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Monday, June 21, 2010

Mass Transit in Los Angeles

The public transport system in Los Angeles had me puzzled right from the beginning. There is something here that I had never seen before. Usually Buses work from a central hub, there's a downtown, or city centre, area where the buses radiate out from and return to, like the spokes of a wheel. there isn't any of that here in L.A. Here evrything goes north/south or east/west. I thought this was, not only strange but inefficient. Its a great soundbite to say that buses can take you everywhere but people don't want to go everywhere, we all have a specific destination in mind, be it shopping, Work, Church or whatever. So why didn't the buses radiate out from a central location connecting these places? Why does Los Angeles have everything going in such a way that more than one bus is necessary for almost any destination? Surely radiating out from a central hub would be a better use of resources, a more efficient way of getting the travelling public to their destination with less buses on the streets.
The answers I have been given sound fair on the face of it;
First It has been pointed out that Los Angeles is a planned city. It didn't just "happen" the way most european cities grew as villages met and combined over centuries of growth. Los Angeles was construcfed with all the streets going north/south and east/west.
Secondly; Los Angeles does not have a central hub. The downtown area is disfunctional.Great strides have been made in recent years to improve and revitalize the city centre but it is still a long way from being a city centre in the way any other city has a central focal point.
The city centre is split into districts; A garment district, a jewellery district, a toy district and so on. There is a cultural centre with some world class music and art theatres. All what you might expect in a thriving metropolis but where it falls down is that no one wants to hang out here. Any where else you might visit these places and then go to a restaraunt or a coffe bar, you would stay a little while. In Los Angeles, you come here for your business and then get out as soon as you can. The perception for most is that if you try to walk around Los Angeles, some homeless guy is going to cut your heart out.
Add to that the fact that there is no pedestrianized area in Los Angeles, nowhere that transportation options can be centralized, and you have a disfunctional hub.
The unfortunate by product of this is that the surrounding cities in Los Angeles county have mirrored the basic outline of L.A. they too are built on a grid, they even name their streets the same and in the same order.
As an aside here, the way I remember the order of the streets in L.A. and therefore the order of the streets in most of the outlying cities is;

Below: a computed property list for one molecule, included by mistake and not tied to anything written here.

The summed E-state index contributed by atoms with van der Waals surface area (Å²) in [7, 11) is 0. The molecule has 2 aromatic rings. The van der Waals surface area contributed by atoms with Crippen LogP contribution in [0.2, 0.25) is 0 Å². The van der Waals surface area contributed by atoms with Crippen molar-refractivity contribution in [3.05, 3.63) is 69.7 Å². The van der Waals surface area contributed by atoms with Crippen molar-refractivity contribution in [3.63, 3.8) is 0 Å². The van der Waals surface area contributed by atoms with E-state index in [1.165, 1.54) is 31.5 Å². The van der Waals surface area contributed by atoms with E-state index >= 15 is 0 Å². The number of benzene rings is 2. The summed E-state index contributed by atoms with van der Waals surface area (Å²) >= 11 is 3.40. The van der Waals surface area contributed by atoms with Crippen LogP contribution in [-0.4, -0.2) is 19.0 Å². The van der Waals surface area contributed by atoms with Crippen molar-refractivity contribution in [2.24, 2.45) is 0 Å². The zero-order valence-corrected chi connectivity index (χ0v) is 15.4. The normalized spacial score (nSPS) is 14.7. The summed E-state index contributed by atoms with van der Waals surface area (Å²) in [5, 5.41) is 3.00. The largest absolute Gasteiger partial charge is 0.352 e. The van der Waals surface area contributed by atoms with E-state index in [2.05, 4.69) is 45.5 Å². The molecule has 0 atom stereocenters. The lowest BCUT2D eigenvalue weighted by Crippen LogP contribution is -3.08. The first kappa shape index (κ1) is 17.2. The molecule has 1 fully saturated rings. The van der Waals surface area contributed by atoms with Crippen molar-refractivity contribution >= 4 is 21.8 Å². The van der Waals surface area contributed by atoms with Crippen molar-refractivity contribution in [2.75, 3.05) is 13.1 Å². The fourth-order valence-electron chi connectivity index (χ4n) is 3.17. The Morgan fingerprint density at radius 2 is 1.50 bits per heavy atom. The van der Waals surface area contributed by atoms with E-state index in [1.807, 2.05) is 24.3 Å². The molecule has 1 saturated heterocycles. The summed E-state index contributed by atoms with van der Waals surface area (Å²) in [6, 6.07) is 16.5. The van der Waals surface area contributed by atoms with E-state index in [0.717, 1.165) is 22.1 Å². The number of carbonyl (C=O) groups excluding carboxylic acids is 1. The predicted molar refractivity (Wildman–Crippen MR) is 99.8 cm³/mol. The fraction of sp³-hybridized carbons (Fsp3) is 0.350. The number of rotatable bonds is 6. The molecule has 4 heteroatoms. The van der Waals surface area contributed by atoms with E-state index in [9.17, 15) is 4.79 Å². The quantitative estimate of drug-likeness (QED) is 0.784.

"From MAIN we SPRING to BROADWAY then over the HILL to OLIVE, wouldn't it be GRAND if we could HOPE to to pick a FLOWER on FIGUEROA"
The result of this is that the outlying cities are unable to form functional transport hubs even though their city centres are more welcoming than Los Angeles.
The situation here could be changed, at little public expense and a far better use of transit resources with considerable savings in the long term. What is needed is political will. It would require some imagination, creativity, a willingness to advertise to the population of L.A. the plans to improve the quality of transportation and of city life. Then just do it.
The layout of L.A. is what it is. To work with what we have it would be necessary to consider the Central Business District a Hub. Here the grid system can work with certain well advertised modifications. Including the aggressive advertising of the attractions that downtown has and relieving the public of safety concerns. It should be a desired destination rather than a necessary evil.
All routes need to be revisited, this time not with assessing the level of ridership but how do they radiate from the centre, how do they best connect with the places that people really want to get to. With that principle as the first consideration ridership will folow, unlike the present method of looking at routes that have poor ridership and then cutting back on them. That is the easy way, Any child can do that. The part where real thought would come in would be in how to make the overall system efficient and responsive to the travelling public. nothing short of a complete overhaul of the transport structure in Los Angeles City and the outlying cities of the county will ever give an optimisation of resources and a truly responsive and effective public transportation system.

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